In the previous two campaigns—for Game of Thrones and Bag of Bones—that I’ve discussed from Campfire, who also developed the Byzantium campaign, the goal has been to engage fans and potential viewers in a shared experience of interpreting and participating in a broader activity. We can see a similar strategy in their campaign for USA’s Political Animals this summer—which I didn’t write about given my busy schedule at the time—wherein the community-forming potential for a newspaper’s audience is used to create immersive weekly experiences that nonetheless allow for different people to experience the same basic content. Whether it’s gathering Maester’s for the cause, or working with others to spot the various secrets in the dark stories being told, or sharing fictional political editorials the same way you’d share real ones, the notion of “shareable” speaks not only to the capacity for the pages to be posted to social media, but also the ability for the “experience” to be shared with others like you.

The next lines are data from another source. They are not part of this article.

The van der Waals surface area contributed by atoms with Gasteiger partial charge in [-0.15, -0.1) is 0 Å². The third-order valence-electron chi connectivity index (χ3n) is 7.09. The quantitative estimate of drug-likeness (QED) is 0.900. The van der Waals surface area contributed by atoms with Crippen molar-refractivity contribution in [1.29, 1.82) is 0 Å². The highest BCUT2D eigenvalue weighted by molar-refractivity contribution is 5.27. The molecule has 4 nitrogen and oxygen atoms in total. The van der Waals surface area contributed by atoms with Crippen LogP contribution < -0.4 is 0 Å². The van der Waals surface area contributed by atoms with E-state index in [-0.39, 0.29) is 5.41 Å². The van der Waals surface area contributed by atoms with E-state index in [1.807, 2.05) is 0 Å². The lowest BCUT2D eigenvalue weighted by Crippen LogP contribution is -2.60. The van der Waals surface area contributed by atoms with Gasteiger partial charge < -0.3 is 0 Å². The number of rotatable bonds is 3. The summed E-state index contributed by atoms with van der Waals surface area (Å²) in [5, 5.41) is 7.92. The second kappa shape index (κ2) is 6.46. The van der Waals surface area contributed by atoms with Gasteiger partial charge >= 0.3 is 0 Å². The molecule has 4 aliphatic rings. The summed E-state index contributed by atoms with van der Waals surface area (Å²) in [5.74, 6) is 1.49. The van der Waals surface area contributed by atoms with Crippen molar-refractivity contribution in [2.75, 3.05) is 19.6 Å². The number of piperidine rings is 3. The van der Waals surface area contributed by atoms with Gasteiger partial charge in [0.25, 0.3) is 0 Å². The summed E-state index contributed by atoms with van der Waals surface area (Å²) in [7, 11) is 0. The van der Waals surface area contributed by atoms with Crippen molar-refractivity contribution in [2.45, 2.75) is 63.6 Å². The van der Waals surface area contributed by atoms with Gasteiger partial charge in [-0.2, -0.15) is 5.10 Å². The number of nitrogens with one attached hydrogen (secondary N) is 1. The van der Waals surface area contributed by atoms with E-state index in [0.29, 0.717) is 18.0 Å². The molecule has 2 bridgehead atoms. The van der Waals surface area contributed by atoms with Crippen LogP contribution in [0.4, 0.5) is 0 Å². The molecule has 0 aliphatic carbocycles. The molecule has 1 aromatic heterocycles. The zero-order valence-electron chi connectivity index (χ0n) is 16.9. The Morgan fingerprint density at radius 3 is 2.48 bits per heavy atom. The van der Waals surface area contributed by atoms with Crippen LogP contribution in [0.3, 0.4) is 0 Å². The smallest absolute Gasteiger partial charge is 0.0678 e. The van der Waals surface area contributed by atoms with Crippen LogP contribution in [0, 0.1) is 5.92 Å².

While the Byzantium campaign relies on word of mouth, which is why a wooden puzzle with a flash drive hidden inside arrived at my doorstep late last month, it also relies on potential viewers finding the time to visit the site, take part in the test, and engage with the world-building on display.

Which describes the experience of watching television, in a way.